The Kapu Kuialua

Kapu Kuialua (Pa Kuialua, Kuialua or just Lua) is said to be an ancient Hawaiian martial art of bone breaking, emphasizing joint locks as well as strikes.

The name roughly translates to “forbidden way to fight”, as it is claimed to have been only taught to the king and his family, and teaching outside of the sanctioned circle was punishable by death.

The modern form of this art may actually include techniques from other traditional martial arts, such as jujutsu, judo, karate and aikido. Weapons used by natives of the Hawaiian islands may have been focused on primarily in the art at one time, as it is said the fighter who loses his weapons should then resort to “Mokomoko” (dirty fighting methods). The old warriors of this art would oil up and remove hair in order to be able slip away and avoid being grappled in battle.

“Live aloha” does not really apply here. There are three things that are pretty great about the Hawaiian martial art of Kapu Kuialua. In no particular order, ehre they are.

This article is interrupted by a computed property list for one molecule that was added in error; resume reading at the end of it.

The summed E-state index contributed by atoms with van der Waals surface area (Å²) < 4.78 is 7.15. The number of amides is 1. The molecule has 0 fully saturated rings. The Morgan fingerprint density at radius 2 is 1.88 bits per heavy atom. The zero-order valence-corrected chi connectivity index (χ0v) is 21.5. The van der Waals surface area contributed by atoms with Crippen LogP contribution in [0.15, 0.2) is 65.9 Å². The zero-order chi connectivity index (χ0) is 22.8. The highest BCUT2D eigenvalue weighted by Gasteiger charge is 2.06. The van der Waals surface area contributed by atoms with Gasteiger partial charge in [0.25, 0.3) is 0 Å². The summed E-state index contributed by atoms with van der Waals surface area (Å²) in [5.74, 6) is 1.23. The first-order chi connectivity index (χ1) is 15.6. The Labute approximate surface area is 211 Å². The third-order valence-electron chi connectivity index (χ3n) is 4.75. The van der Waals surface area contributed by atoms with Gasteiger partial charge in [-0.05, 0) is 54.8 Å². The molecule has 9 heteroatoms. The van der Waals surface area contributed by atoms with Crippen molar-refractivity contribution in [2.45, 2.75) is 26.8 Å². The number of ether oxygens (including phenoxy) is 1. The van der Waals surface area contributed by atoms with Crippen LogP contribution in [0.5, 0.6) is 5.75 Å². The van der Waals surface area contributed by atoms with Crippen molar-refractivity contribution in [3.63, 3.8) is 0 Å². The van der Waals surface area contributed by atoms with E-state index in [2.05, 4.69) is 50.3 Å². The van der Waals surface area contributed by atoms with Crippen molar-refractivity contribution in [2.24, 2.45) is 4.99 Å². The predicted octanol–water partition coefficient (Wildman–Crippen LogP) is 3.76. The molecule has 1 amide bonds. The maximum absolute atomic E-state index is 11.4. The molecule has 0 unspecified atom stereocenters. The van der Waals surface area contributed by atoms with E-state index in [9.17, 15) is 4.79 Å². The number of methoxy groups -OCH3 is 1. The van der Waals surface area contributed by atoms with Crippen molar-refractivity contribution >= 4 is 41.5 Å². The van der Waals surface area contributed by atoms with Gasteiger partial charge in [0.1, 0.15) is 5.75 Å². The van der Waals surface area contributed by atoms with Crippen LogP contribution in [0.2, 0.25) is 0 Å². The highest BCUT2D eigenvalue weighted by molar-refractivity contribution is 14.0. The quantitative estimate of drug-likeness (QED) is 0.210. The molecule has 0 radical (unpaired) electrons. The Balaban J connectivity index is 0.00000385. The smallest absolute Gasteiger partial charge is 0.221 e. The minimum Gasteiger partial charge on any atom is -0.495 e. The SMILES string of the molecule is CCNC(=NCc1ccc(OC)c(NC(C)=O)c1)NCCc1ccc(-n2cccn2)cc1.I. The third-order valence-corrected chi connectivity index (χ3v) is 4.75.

The first is that it is the martial art of (Hawaiian) kings, and unless it was a time of particularly terrifying war, it was never taught to the middle or lower classes of society. It was a fighting art reserved for, basically, the kings, their familes, and their elite guard. Exclusivity is so cool.

The second thing that’s rad about it is some of the weapons that are seriously part of the martial art. Some disciplines use fighting sticks and blades. Kapu Kuialua is no different. But, guess what else it uses: Hoe (canoe paddle), Hoe Lei-o-mano (paddle with shark teeth in it), and Ka’ane (strangling cord). That suffix “Lei-o-mano” actually means “nailed some shark teeth into the sucker to make it deadlier.” That’s how many shark teeth weapons they had – they needed a blanket term for all of them.